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Beats by Dre Teardown: Weak Engineering Meets Strong Marketing

Beats by Dre Teardown: Weak Engineering Meets Strong Marketing

Since first rolling out in 2008, Beats by Dre headphones have become to headphones what the Air Jordan is to shoes.

But here's the thing. While the fashion-conscious public is all over these things, the general consensus among the tech-savvy is that they just aren't that good. Reviews as to the actual sound quality vary, but everyone agrees that the headphones are grossly overpriced given the technology they offer. Depending on the model you want, a pair of the flagship headphones will run you anywhere from $199 to $599.

There's even a sense that people think hip hop producer Andre "Dr. Dre" Young actually created and built the headphones. That honor actually goes to Noel Lee, the CEO of Monster -- a high-end audio cable company, who is currently involved in a lawsuit with Dr. Dre and Jimmy Iovine, chairman of Interscope records, over his share of the $3 billion that Apple paid to acquire the headphones last year.

So how does a pair of not-so-great headphones create a billion-dollar enterprise? A product teardown on dug into the guts of the Beats by Dre headphones and revealed the product is even more cheaply made than some originally thought.

Popularity aside, what's really fascinating about the headphones is that they sit at a intersection where clever design and engineering shortcuts meet slick marketing.

Here's the most surprising thing about the teardown: There are parts of Beats by Dre headphones that don't even do anything! Recognizing that consumers associate the weight of an electronic product with quality, the manufacturer has deliberately added four metal parts (two are cast zinc) solely for the purpose of making the headphones heavier. In fact, these four pieces alone contribute to 30% of the headphone's weight, according to the teardown.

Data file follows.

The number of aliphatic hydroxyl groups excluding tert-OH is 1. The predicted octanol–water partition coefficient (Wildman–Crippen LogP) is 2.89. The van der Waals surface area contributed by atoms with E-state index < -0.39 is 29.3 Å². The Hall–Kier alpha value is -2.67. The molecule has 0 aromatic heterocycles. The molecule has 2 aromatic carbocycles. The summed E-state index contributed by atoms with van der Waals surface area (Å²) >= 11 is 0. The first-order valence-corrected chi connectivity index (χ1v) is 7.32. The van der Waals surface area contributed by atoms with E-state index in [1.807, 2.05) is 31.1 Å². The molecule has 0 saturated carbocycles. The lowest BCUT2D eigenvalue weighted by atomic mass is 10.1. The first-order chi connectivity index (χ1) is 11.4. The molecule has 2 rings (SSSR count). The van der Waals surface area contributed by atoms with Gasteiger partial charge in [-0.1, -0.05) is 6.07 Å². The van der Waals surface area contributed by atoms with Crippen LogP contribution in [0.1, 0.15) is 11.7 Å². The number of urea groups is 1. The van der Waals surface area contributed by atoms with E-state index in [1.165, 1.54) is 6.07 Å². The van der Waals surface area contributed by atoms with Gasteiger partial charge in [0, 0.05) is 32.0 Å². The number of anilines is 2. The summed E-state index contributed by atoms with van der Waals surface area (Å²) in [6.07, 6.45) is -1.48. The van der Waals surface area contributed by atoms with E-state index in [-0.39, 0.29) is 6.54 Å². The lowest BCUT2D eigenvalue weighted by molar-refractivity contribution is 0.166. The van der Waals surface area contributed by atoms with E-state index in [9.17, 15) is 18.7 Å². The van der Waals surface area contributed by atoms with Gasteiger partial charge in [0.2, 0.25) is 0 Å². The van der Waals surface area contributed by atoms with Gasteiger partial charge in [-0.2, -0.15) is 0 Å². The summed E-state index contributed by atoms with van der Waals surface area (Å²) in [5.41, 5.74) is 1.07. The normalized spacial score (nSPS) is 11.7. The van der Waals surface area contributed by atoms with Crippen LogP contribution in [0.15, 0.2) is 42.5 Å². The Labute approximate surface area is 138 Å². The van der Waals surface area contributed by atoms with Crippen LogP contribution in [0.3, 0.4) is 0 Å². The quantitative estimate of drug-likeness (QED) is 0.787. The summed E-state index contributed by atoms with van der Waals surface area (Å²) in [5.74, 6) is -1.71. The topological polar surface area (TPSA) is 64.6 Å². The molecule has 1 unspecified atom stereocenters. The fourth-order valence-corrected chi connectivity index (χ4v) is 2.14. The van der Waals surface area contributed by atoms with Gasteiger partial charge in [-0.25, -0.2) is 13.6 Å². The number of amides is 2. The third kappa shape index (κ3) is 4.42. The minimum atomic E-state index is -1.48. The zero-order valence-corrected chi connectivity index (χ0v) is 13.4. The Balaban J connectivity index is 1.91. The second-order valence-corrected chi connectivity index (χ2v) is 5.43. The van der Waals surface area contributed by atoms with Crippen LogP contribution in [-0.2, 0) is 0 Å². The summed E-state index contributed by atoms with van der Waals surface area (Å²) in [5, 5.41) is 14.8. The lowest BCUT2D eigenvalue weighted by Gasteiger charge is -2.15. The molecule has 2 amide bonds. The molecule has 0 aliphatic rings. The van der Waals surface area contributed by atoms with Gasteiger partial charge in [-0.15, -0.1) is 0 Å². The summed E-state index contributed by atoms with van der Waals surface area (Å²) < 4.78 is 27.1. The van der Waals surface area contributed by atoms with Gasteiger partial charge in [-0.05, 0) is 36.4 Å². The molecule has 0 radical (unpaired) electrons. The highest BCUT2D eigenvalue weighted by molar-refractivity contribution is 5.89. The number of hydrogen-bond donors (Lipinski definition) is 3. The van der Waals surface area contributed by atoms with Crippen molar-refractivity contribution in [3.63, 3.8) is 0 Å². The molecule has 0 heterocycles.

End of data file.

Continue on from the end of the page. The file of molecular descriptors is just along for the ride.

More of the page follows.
As the author writes:

"The brilliant thing here is that the two large metal parts are not mirror images of each other -- they are actually the same part! This means that only one tool would need to be made to produce both parts, which saves money in tool design and number of tools. It also makes the headphones easier to assemble, since there are fewer unique parts."

The manufacturer also cut costs by making nearly every part out of injection-molded plastic and then gluing everything together rather than using screws.

True to the suspicions of audiophiles, the teardown finds that the audio drivers inside of Beats headphones are just generic -- and likely not doing as much for the bass and sound quality as the marketing department would have you believe. The audio components don't even have the highest tooling costs of all the headphone's parts. That distinction goes to the headband.

The author even does a cost of goods sold (COGS) estimate on the headphones. Want to take a guess at how much Beats by Dre are estimated to cost?


That's right, minus labor and shipping, Beats is selling its headphones at an over 1000% markup. Just goes to show you how much weight a celebrity name can carry for a product.

Are you impressed by Beats' engineering tricks? Let us know in the comments section below.

How It’s Made Series: Beats By Dre |

Chris Wiltz is the Managing Editor of Design News

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